Second Circuit Vacates Conviction Because of Error Admitting Hearsay Evidence of Threats Against Witness

June 10, 2017 by Marshall A. Mintz · Leave a Comment 

Cummings was charged with conspiracy and multiple narcotics, murder, and firearm offenses. During the trial one of the government’s witnesses testified that Cummings had threatened him because he was a cooperating witness. Cummings was convicted and sentenced to 75 years’ imprisonment.

On appeal it was argued that the testimony was inadmissible hearsay because an examination of the record showed the witness actually stated he did not hear the threats personally. In United States v. Cummings, 858 F.3d 763 (2d Cir. 2017), the Second Circuit agreed and found  the evidence  so “toxic” that there was no way to conclude it did not influence the jury. As a result, the court vacated the convictions and remanded for a new trial.

The Circuit’s opinion provides an excellent analysis of the dangers of hearsay and the prejudice which can result. Please check back soon as I will be posting a more comprehensive discussion of the case.

(Disclosure: I represented Cummings on appeal but not at the initial trial)

Conviction under NY Penal Law 265.01 does not require defendant to know that particular knife fits statutory definition of “gravity knife”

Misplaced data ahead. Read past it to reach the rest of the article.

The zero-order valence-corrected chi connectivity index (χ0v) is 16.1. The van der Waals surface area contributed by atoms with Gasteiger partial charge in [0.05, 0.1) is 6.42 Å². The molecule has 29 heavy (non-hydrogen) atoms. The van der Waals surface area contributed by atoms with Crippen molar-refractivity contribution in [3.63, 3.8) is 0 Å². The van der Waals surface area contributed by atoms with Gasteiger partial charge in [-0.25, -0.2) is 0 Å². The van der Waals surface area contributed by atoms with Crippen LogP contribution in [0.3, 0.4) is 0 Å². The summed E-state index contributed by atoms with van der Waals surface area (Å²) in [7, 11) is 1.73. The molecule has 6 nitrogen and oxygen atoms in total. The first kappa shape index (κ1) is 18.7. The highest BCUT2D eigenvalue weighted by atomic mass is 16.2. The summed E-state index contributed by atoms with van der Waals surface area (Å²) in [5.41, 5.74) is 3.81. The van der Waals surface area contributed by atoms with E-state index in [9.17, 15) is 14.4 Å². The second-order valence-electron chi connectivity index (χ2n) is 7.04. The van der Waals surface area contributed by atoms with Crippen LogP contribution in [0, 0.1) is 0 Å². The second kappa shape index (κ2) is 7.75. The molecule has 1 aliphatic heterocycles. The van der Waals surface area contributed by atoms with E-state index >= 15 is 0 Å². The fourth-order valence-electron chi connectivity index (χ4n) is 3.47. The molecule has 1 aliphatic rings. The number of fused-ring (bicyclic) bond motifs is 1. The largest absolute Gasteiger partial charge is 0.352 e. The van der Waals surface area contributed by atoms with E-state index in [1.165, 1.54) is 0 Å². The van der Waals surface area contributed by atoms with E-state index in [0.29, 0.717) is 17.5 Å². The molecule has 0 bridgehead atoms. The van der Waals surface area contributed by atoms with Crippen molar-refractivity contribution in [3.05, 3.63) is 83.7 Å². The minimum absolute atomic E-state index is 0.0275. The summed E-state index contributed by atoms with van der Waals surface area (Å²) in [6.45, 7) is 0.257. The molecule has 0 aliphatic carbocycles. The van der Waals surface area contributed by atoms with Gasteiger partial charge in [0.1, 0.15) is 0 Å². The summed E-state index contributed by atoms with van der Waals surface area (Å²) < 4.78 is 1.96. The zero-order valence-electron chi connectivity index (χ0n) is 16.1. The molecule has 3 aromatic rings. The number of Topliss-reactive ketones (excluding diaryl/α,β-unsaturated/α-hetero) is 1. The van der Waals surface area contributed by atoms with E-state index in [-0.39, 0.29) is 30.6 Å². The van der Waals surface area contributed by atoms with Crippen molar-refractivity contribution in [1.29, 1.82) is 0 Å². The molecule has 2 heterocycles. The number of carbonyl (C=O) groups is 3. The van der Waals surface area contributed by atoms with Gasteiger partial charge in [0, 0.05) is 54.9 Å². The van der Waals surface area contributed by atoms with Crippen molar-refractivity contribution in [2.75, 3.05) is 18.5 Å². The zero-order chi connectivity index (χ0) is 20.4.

May 4, 2016 by Marshall A. Mintz · Leave a Comment 

In New York, a person is guilty of criminal possession of a weapon in the fourth degree [NY Penal Law 265.01(1)] when : “[h]e or she possesses any . . . gravity knife.” A “gravity knife” is defined as “any knife which has a blade which is released from the handle or sheath thereof by the force of gravity or the application of centrifugal force which, when released, is locked in place by means of a button, spring, lever or other device.”

In People v. Parrilla, the Court of Appeals ruled that the statutory language only required a person’s knowing possession of a knife – not that the knife met the definition of “gravity knife” under the statute.